US Predators kill 4 ‘militants’ in Mir Ali

Map of the Miramshah-Mir Ali area in North Waziristan. Click to view larger map.

Today the US launched yet another airstrike in the Mir Ali area of Pakistan’s Taliban-controlled tribal agency of North Waziristan, killing four terrorists in a strike on a vehicle as it traveled in an area known to host al Qaeda operatives plotting and training to carry out attacks against the West.

Unmanned Predators or the more heavily armed and deadly Reapers fired a pair of missiles at a vehicle as it traveled in the village of Hasan Khel in the Mir Ali area of North Waziristan, AFP reported.

Four Taliban fighters were reported killed, but no senior al Qaeda or Taliban fighters have been reported killed in the strike.

The Mir Ali area is in the sphere of influence of Abu Kasha al Iraqi, an al Qaeda leader who serves as a key link to the Taliban and supports al Qaeda’s external operations network. Taliban leader Hafiz Gul Bahadar and the Haqqani Network also operate in the Mir Ali area. Mir Ali is a known hub for al Qaeda’s military and external operations councils.

Since Sept. 8, a total of 16 Germans and two Britons have been reported killed in Predator strikes in the Mir Ali area. The Europeans were members of the Islamic Jihad Group, an al Qaeda affiliate based in the Mir Ali area. The IJU members are believed to be involved in a recently discovered al Qaeda plot that targeted several major European cities and was modeled after the terror assault on the Indian city of Mumbai in 2008.

This year, the US has been pounding targets in the Datta Khel, Miramshah, and Mir Ali areas of North Waziristan in an effort to kill members involved in the European plot. Al Qaeda and allied terror groups such as the Islamic Movement of Uzbekistan, the Islamic Jihad Group, the Eastern Turkistan Islamic Party, Jaish-e-Mohammed, Lashkar-e-Jhangvi, and a number of Pakistani and Central and South Asian terror groups host or share camps in the region.

Despite the known presence of al Qaeda and other foreign groups in North Waziristan, and requests by the US that action be taken against these groups, the Pakistani military has indicated that it has no plans to take on Bahadar or the Haqqani Network. Bahadar and the Haqqanis are considered “good Taliban” by the Pakistani military establishment as they do not carry out attacks inside Pakistan.

The Predator strikes, by the numbers

Today’s strike is the 14th US attack in Pakistan this month. Six of those strikes have hit targets in the Mir Ali area.

The pace of the strikes since the beginning of September is unprecedented since the US began the air campaign in Pakistan in 2004. September’s record number of 21 strikes was followed by 16 strikes in October. The previous monthly high was 11 strikes in January 2010, after the Taliban and al Qaeda executed a successful suicide attack at Combat Outpost Chapman that targeted CIA personnel who were active in gathering intelligence for the Predator campaign in Pakistan. In the bombing at COP Chapman, seven CIA officials and a Jordanian intelligence officer were killed.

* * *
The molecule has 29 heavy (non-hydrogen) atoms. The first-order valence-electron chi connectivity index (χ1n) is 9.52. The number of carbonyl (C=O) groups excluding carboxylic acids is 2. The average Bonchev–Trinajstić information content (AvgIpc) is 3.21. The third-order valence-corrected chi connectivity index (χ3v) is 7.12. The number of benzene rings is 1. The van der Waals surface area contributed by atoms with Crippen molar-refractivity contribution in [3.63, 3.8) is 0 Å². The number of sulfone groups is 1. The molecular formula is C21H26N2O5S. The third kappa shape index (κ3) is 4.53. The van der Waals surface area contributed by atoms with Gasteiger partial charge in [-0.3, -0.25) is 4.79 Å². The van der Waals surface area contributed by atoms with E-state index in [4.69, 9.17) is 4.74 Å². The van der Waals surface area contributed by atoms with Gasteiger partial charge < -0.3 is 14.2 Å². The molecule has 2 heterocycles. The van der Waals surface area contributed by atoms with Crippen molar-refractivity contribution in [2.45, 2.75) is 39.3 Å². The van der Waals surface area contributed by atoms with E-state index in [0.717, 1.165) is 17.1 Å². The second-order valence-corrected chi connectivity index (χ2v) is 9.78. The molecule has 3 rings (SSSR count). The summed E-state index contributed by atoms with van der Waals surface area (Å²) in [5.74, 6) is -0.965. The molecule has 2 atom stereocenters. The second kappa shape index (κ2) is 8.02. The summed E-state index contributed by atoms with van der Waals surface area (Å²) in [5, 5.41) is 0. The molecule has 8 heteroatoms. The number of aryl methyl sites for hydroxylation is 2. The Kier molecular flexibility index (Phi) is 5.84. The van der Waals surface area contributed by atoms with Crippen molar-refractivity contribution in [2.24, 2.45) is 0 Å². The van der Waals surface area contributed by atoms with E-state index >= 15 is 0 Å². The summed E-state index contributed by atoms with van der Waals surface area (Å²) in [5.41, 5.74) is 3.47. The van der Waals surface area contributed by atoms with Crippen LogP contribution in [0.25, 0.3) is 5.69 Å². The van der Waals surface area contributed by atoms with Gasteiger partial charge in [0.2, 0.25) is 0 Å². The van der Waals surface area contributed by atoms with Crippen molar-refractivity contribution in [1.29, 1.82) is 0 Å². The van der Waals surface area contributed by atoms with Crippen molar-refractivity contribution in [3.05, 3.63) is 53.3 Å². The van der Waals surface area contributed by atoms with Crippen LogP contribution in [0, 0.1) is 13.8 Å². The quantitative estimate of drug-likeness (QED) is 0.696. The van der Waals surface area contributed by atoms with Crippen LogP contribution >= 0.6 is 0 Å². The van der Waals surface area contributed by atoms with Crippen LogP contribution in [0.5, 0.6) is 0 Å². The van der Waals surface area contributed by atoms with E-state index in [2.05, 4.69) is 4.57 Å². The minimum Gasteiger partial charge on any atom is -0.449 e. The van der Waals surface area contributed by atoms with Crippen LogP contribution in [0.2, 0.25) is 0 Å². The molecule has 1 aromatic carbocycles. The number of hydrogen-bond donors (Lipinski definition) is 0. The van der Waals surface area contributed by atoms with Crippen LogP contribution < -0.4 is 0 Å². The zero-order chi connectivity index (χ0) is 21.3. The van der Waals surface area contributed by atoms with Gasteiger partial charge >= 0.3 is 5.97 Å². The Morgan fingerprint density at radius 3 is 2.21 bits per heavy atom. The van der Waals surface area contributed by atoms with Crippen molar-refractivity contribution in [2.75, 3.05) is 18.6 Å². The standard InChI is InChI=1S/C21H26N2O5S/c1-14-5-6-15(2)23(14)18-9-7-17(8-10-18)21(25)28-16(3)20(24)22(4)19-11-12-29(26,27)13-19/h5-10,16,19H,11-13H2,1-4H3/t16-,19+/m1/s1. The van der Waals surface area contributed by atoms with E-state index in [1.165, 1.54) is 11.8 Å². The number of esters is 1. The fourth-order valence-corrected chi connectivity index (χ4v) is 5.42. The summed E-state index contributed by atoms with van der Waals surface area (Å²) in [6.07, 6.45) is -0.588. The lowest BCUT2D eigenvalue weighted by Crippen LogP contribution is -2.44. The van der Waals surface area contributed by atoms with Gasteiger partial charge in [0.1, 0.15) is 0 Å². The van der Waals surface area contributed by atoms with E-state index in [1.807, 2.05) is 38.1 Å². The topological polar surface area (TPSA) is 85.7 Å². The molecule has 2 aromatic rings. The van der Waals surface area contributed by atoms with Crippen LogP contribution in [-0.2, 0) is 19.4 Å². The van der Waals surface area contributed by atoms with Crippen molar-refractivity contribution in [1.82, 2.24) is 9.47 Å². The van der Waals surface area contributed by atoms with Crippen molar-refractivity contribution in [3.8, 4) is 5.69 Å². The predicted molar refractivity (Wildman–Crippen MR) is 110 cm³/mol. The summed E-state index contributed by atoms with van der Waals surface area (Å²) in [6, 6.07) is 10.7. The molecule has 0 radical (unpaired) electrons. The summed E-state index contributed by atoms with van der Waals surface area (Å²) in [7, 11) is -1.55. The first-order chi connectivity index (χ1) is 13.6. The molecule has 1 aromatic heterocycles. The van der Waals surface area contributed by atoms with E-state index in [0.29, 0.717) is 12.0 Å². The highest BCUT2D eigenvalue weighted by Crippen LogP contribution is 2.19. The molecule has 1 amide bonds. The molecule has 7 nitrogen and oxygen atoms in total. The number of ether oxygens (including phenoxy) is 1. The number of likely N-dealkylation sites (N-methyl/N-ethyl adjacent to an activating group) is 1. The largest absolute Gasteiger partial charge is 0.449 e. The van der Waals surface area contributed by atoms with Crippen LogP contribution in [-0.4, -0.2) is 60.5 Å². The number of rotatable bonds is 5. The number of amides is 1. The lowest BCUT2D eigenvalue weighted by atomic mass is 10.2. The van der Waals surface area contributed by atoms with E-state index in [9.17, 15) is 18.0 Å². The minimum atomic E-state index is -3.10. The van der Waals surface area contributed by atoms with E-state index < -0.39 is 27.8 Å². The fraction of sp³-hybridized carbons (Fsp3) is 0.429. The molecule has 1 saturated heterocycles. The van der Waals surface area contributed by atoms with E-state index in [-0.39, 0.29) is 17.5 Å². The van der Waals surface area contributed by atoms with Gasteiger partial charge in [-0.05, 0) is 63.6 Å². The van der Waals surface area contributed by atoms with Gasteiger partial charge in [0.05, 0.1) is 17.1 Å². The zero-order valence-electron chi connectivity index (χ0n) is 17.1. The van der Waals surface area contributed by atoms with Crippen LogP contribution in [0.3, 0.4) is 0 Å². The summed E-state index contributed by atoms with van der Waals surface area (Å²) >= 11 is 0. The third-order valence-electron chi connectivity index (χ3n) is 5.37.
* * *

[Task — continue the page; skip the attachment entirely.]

The US has carried out 105 attacks inside Pakistan this year, and in December is set to double last year’s number of strikes. In late August, the US exceeded last year’s strike total of 53 with a strike in Kurram. In 2008, the US carried out a total of 36 strikes inside Pakistan. [For up-to-date charts on the US air campaign in Pakistan, see LWJ Special Report, Charting the data for US airstrikes in Pakistan, 2004 – 2010.]

This year the strikes have overwhelmingly been confined to North Waziristan. All but nine of this year’s 105 strikes have taken place in that tribal agency. Of the nine strikes that have occurred outside of North Waziristan, seven took place in South Waziristan, one occurred in Khyber, and one took place in Kurram.

Since Sept. 1, the US has ramped up airstrikes against the terror groups in North Waziristan, with 51 strikes Predator strikes in the tribal agency. Many of the strikes targeted cells run by the Islamic Jihad Group, which have been plotting to conduct the Mumbai-styled terror assaults in Europe. A Sept. 8 strike killed an IJU commander known as Qureshi, who specialized in training Germans to conduct attacks in their home country.

The US campaign in northwestern Pakistan has targeted top al Qaeda leaders, al Qaeda’s external operations network, and Taliban leaders and fighters who threaten both the Afghan and Pakistani states as well as support al Qaeda’s external operations. [For a list of al Qaeda and Taliban leaders killed in the US air campaign in Pakistan, see LWJ Special Report, Senior al Qaeda and Taliban leaders killed in US airstrikes in Pakistan, 2004 – 2010.]

Bill Roggio is a Senior Fellow at the Foundation for Defense of Democracies and the Editor of FDD's Long War Journal.

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  • I predict that in ages afterwards, the Predator will have the same aura of defending civilization as the Spitfire did in WWII.

  • FP says:

    Good idea to target vehicles. Forces them to further slow communications or resort to electronic means.

  • JRP says:

    You can bet your bottom dollar that at this stage of the game not a single HVT from Taliban or AQ goes anywhere near a vehicle. We’re spending a fortune on killing cannon fodder. We’re only going to get some progress in the WoT when we move into the Waziristans in force and, perhaps, pull off an amazing Israeli-style commando mission against Pakistani ISI to “kidnap” its computers, books, & records that surely will reveal to us where OBL and all the rest of the HVTs are being hid.


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